Analysis of TGF-β production by fusing and nonfusing mouse cranial sutures in vitro
Transforming Growth Factor beta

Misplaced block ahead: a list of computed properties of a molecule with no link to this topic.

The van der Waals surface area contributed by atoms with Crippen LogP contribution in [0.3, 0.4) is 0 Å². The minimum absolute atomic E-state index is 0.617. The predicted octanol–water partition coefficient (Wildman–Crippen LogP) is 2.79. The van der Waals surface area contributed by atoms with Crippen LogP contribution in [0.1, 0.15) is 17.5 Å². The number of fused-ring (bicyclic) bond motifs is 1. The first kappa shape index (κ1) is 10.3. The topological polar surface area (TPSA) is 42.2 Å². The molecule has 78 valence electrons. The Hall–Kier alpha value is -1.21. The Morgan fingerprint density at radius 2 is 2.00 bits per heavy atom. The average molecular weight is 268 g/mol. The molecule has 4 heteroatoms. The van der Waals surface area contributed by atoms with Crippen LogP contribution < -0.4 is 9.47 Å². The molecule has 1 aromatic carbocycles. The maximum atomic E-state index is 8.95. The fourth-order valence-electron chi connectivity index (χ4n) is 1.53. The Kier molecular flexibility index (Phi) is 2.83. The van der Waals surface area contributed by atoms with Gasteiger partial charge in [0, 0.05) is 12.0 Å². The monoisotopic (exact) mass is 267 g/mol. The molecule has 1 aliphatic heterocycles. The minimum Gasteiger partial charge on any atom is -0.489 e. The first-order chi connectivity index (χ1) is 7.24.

The role of transforming growth factor beta (TGF-beta) in the regulation of cranial suture fusion has been studied by various qualitative techniques such as in situ hybridization and immunohistochemistry. Although the relative expression of TGF-beta isoforms has been assessed in these studies, increased expression of TGF-beta has not been demonstrated in a quantitative fashion. Therefore, the purpose of this study was to quantify TGF-beta production by fusing (posterofrontal [PF]) and nonfusing (sagittal) mouse sutures using two different quantitative TGF-beta assays. The PF and sagittal sutures of 25-day-old mice were harvested and cultured separately in vitro. Culture media conditioned for 48 hours were collected after 3, 6, 9, 12, 15, 18, 21, 24, 27, and 30 days of culture, and total TGF-beta production was assessed using a TGF-beta bioassay. For a quantitative TGF-beta1 immunoassay, media conditioned for 48 hours were collected after 3, 5, 7, 9, 14, 22, and 28 days of culture. The TGF-beta bioassay revealed large amounts of total TGF-beta activity in both PF and sagittal sutures during the first week of culture, with decreasing amounts thereafter. Absolute TGF-beta activity in conditioned media collected from PF sutures at several early time points was higher than those obtained from sagittal sutures; however, these differences were not statistically significant. The results of the TGF-beta1 immunoassay (enzyme-linked immunosorbent assay) were similar to the bioassay in that the highest TGF-beta1 levels were noted during the first week of culture period and decreased thereafter. Analysis of variance of these samples, however, revealed significantly more TGF-beta1 protein in samples collected from the PF suture compared with the sagittal suture on days 3 and 5 of culture (p < 0.05). TGF-beta1 levels in the conditioned media obtained from PF sutures remained elevated compared with the sagittal suture on days 7 and 9; however, these differences were not statistically significant. Increased production of TGF-beta in the conditioned media of fusing PF sutures is the first such quantitative demonstration of growth factor upregulation during suture fusion and supports the hypothesis that TGF-beta expression may be important in cranial suture fusion.